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The Chianti region of Tuscany is a popular Italian region between the beautiful cities of Florence and Siena. It is famous around the world because of the very popular wines produced in the vineyards here - and because photos of Chianti are often used on calendars and travel brochures as being typical scenic Tuscany landscapes!
The word chianti is said to come from the Latin 'clango-ere' (to screech or to play) and 'Clangor-oris' (barking dogs), perhaps in memory of the noisy baronial hunts in the woods once held around Certaldo to the west of the region.
Chianti is a very enjoyable region to visit, with a landscape of rolling hills covered with vineyards and olive groves and lots of small ancient villages and castles, and quiet roads that have less tourists than many regions of Tuscany.
The Chianti region occupies most of the area of Tuscany to the south of Florence and north of Siena, and as far east as the hills that rise towards the Apennine mountains. There are few major highlights to visit, and Chianti is a region where you can discover unspoiled countryside, sample the local wines or to stroll around a small village, and peacefully visit one of the many ancient castles and churches.
Most visitors follow the 'scenic route' through the area, called the Strada Chiantigiana (officially the SR222 road) and which is an ideal introduction to the highlights of the region.While many visitors drive the route it is perfectly possible - and extremely pleasant to cycle the route.
The most popular part of the Strada Chiantigiana is from Strada in Chianti to the north (south-east of Florence) to Castellina in Chianti in the south. Among popular diversions are the small village of Montefioralle to the west of Greve in Chianti and Radda in Chianti to the east of Castellina.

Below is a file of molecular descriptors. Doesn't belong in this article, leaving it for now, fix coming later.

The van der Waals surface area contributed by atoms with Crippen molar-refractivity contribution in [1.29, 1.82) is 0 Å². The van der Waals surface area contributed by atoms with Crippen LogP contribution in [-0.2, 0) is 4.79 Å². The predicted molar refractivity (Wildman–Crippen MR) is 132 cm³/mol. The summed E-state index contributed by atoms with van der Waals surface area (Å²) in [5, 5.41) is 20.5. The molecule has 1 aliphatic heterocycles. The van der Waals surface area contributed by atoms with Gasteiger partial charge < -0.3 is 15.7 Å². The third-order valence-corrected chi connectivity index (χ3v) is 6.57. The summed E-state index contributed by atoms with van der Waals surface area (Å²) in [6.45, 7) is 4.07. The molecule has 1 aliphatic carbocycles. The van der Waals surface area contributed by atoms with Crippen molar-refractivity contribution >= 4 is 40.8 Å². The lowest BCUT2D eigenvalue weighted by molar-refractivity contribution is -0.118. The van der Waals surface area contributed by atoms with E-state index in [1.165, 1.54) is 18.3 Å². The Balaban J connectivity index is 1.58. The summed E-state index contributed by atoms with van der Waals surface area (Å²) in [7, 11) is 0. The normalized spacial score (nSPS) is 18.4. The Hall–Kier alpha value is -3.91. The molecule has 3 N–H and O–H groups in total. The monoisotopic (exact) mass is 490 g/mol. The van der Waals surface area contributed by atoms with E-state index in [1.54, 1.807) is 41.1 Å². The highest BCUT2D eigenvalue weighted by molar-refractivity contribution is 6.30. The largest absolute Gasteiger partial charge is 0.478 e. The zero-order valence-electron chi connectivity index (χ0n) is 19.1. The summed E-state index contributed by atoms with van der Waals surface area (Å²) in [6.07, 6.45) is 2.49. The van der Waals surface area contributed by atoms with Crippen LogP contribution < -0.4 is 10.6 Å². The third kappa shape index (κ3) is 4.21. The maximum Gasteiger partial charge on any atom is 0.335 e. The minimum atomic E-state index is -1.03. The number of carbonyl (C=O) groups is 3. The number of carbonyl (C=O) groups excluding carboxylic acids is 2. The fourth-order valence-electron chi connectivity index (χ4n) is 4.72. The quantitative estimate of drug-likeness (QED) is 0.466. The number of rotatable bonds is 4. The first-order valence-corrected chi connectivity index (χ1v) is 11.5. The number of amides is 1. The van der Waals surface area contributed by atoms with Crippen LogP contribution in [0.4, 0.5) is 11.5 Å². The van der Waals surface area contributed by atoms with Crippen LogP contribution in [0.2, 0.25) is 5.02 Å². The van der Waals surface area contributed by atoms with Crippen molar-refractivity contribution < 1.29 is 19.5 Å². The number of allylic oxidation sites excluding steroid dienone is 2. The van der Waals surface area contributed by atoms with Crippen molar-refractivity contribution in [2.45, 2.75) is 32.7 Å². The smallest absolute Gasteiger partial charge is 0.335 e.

It is perfectly possible to complete the route and see most of the highlights in a single day.
The Chianti wine region is larger than the area mentioned here and extends beyond both Florence and Siena. The area usually referred to as Chianti is the area where 'Chianti Classico' red wines are produced, and includes the destinations below.
Chianti is also an exceptional region to explore by bike with the lovely scenery, gentle hills and quiet roads making it accessible to anyone. Hiking is also popular, just ask in one of the local tourist offices and they will be able to suggest walks through the countryside.
The two principal towns in the region are Greve in Chianti to the north and Radda in Chianti to the south, and both towns are pleasant to visit.
Greve in Chianti is the perfect place to sample the finest wines of the region, with wine shops on every corner and a pleasant central square surrounded by buildings with large porches operating as shops and cafes.
The village of Montefioralle is also part of Greve in Chianti and a lovely little village to explore as well as being listed as one of the most beautiful villages in Italy (it is in the hills a few kilometres east of Greve).
Radda in Chianti is an attractive small medieval town that retains some monuments of historical interest such as a fortress and defensive walls, and a 16th century palazzo overlooking the central square, and is set in hillier countryside to the east of Chianti. See the Radda in Chianti guide for details.
Castellina to the west of Radda is a small Chianti town that also has a small historic centre with medieval streets including a long vaulted passageway and nice views across the surrounding vineyards as well as some renaissance style palazzos. See the Castellina guide for details.
Elsewhere in Chianti there are several ancient castles and historic monuments to see but it will be the landscape that really stays in your memory, with vast expanses of countryside stretching as far as the eye can see
Italy This Way note: I found it hard to photograph the scale of the scenery so it is a bit of a challenge to convey in the sheer scale of the vistas that unfold before you - although these are still less impressive than the astonishing views around, for example, Volterra and Montepulciano!
The exceptional fortified medieval town of Monteriggioni is just outside the south-western limit of what is usually considered to be the Chianti region, but should be included as part of your visit.
You can find more local travel ideas in the Tuscany guide.